No leadership overhaul expected at Capitol

Maui County’s state lawmakers eye their roles the upcoming legislative session

Roz Baker

Overall, Maui County’s state lawmakers predict not much will change in leadership and power at the state Capitol following Tuesday’s general election.

“We still have a strong delegation. We’ve got people in key positions,” said West and South Maui Sen. Roz Baker, a Democrat, who maintained her seat Tuesday night.

Baker finished with 8,911 votes, or 60.9 percent, of the vote in her 6th Senate District race. She defeated Green Party candidate Melissah “Mish” Shishido, who received 4,337 votes, or 29.6 percent, according to the state Office of Elections’ final summary report issued at 2:38 a.m. Wednesday.

Baker said she was asked to retain her leadership of the Commerce, Consumer Protection and Health Committee.

The two other Maui County senators did not have races Tuesday night. They will apparently continue in their leadership positions, Baker said.

Angus McKelvey

Democratic Sen. J. Kalani English is the Senate majority leader. He represents District 7 (East Maui, Upcountry, Molokai and Lanai). And, Democratic Sen. Gil Keith-Agaran, who represents District 5 (Wailuku, Waihee and Kahului), is expected to retain his position as vice chairman of the powerful Ways and Means Committee. He’s also assistant majority whip. But Keith-Agaran said Wednesday that nothing would be finalized until the senators meet in the coming weeks.

Other than having a lone Republican in the Senate and some new senators, Baker said she doesn’t see too much change this upcoming session.

Republican Kurt Fevella defeated Democrat Matt LoPresti for an open Senate seat representing Ewa and Ewa Beach on Oahu.

In the House, it also appears there won’t be much of a shake-up.

Two Maui County state representatives will continue to chair committees, according to an announcement Wednesday from state House leaders. Committee assignments will be announced later.

Lynn DeCoite

Democratic Central Maui Rep. Justin Woodson will continue to chair the Education Committee when the Legislature officially opens in January. He also remains one of the House’s majority whips. Woodson retained his District 9 seat representing Kahului, Puunene, Old Sand Hills and Maui Lani during the primary election.

Democratic West Maui Rep. Angus McKelvey was selected to chair the Economic Development & Business Committee. Last session, he was chair of the Higher Education Committee.

McKelvey said it appears that Democratic Rep. Kyle Yamashita will continue to shepherd capital improvement projects on the House Finance Committee. Yamashita represents District 12, which includes Spreckelsville, Makawao, Kula, Pukalani and part of Kahului.

But Maui County is losing a chairmanship of one committee. Democratic Rep. Kaniela Ing, who represented District 11 (Kihei, Wailea and Makena), left his seat to unsuccessfully to run for Congress. He chaired the Ocean, Marine Resources & Hawaiian Affairs Committee.

Scott Saiki of Oahu will continue as speaker of the House, and Mark Nakashima of Hawaii island as vice speaker.

On Wednesday, McKelvey said he was excited about his new committee, a day after he kept his seat with 3,673 votes, or 56.3 percent. Republican challenger Chayne Marten had 1,318 votes, or 20.2 percent, and Green Party candidate Jen Kamaho’i Mather received 1,137 votes, or 17.4 percent.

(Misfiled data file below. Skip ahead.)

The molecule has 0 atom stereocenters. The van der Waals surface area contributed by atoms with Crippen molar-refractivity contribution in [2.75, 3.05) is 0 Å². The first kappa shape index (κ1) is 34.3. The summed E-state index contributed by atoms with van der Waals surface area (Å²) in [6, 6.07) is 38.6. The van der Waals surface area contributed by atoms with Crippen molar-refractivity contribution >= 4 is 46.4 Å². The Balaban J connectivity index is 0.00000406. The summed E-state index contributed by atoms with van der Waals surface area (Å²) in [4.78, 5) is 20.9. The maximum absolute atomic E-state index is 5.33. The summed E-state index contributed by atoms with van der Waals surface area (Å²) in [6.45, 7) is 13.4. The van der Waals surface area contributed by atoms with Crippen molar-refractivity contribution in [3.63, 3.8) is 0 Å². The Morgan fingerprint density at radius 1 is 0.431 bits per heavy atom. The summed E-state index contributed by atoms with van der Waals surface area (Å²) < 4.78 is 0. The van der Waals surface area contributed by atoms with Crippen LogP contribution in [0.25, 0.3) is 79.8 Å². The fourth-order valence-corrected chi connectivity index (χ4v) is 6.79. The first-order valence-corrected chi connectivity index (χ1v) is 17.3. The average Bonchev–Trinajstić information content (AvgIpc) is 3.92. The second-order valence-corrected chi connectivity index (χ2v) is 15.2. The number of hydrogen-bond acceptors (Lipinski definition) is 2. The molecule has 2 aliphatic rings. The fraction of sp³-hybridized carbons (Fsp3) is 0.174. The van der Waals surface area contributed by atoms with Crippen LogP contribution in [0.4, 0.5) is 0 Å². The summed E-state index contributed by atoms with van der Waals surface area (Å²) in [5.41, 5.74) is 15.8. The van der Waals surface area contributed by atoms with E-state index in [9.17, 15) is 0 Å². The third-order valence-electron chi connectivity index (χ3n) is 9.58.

McKelvey has held the House District 10 seat (West Maui, Maalaea and north Kihei) since 2006.

He said his committee would directly deal with issues affecting the county, including manufacturing and technology businesses such as those involving Maui Brewing Co. and others that are growing.

In the other contested state House seat in Maui County, Democratic Rep. Lynn DeCoite recaptured her District 13 seat with 5,787 votes, or 65.9 percent. She defeated Green Party challenger Nick Nikhilananda, who finished with 2,296 votes, or 26.1 percent.

DeCoite’s office said she could not immediately be reached for comment Wednesday because she was tied up in a presentation and traveling in the afternoon. Her office was awaiting word on committee assignments.

Besides keeping an eye on their races, Baker and McKelvey also watched the Maui County Council races unfold with a new majority sitting on the council, including four members with no council experience. Legislators work together with council members, especially when their districts overlap.

Baker said it will be a “very interesting council.”

“Some of the folks that could have provided the continuity were defeated. You got some new folks maybe with a lot of unrealistic notions of what a council (member) can do,” Baker said.

She said there will be a learning curve, as happens when new members of the Legislature learn how to work together and understand the rules.

McKelvey said there’s a mix of veteran leadership and new members on the council. He pointed to Keani Rawlins-Fernandez, who defeated incumbent Stacy Crivello for the Molokai residency seat, and Shane Sinenci who took the open East Maui residency seat on the council.

“I think the biggest thing the state and county got to do is work together on the areas of common mutual interest,” McKelvey said.

* Melissa Tanji can be reached at mtanji@mauinews.com.

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